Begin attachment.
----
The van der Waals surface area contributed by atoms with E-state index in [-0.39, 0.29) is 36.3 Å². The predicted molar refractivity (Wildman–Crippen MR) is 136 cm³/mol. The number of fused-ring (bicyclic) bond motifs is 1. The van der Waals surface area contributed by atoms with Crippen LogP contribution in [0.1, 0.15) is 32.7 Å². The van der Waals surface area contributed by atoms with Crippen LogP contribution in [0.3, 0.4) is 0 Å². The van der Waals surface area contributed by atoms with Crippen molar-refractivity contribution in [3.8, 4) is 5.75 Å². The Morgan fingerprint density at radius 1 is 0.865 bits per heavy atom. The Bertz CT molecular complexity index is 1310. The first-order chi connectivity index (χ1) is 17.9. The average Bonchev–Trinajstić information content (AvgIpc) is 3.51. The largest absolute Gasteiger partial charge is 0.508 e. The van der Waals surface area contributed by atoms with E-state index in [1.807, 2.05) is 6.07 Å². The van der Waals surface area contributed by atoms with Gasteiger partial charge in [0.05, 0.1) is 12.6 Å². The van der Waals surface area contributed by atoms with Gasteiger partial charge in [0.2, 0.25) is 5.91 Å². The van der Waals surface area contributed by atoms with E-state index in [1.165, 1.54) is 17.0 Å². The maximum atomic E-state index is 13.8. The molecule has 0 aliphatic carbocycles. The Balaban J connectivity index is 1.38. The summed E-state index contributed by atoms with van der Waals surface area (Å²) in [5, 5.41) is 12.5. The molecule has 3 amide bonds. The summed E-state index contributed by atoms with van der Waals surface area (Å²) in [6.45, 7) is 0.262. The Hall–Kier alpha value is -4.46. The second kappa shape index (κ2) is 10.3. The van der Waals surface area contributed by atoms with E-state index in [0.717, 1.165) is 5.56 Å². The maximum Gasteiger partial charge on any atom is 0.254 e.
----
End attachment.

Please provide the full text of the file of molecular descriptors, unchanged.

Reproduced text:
The van der Waals surface area contributed by atoms with E-state index in [-0.39, 0.29) is 36.3 Å². The predicted molar refractivity (Wildman–Crippen MR) is 136 cm³/mol. The number of fused-ring (bicyclic) bond motifs is 1. The van der Waals surface area contributed by atoms with Crippen LogP contribution in [0.1, 0.15) is 32.7 Å². The van der Waals surface area contributed by atoms with Crippen LogP contribution in [0.3, 0.4) is 0 Å². The van der Waals surface area contributed by atoms with Crippen molar-refractivity contribution in [3.8, 4) is 5.75 Å². The Morgan fingerprint density at radius 1 is 0.865 bits per heavy atom. The Bertz CT molecular complexity index is 1310. The first-order chi connectivity index (χ1) is 17.9. The average Bonchev–Trinajstić information content (AvgIpc) is 3.51. The largest absolute Gasteiger partial charge is 0.508 e. The van der Waals surface area contributed by atoms with E-state index in [1.807, 2.05) is 6.07 Å². The van der Waals surface area contributed by atoms with Gasteiger partial charge in [0.05, 0.1) is 12.6 Å². The van der Waals surface area contributed by atoms with Gasteiger partial charge in [0.2, 0.25) is 5.91 Å². The van der Waals surface area contributed by atoms with E-state index in [1.165, 1.54) is 17.0 Å². The maximum atomic E-state index is 13.8. The molecule has 0 aliphatic carbocycles. The Balaban J connectivity index is 1.38. The summed E-state index contributed by atoms with van der Waals surface area (Å²) in [5, 5.41) is 12.5. The molecule has 3 amide bonds. The summed E-state index contributed by atoms with van der Waals surface area (Å²) in [6.45, 7) is 0.262. The Hall–Kier alpha value is -4.46. The second kappa shape index (κ2) is 10.3. The van der Waals surface area contributed by atoms with E-state index in [0.717, 1.165) is 5.56 Å². The maximum Gasteiger partial charge on any atom is 0.254 e.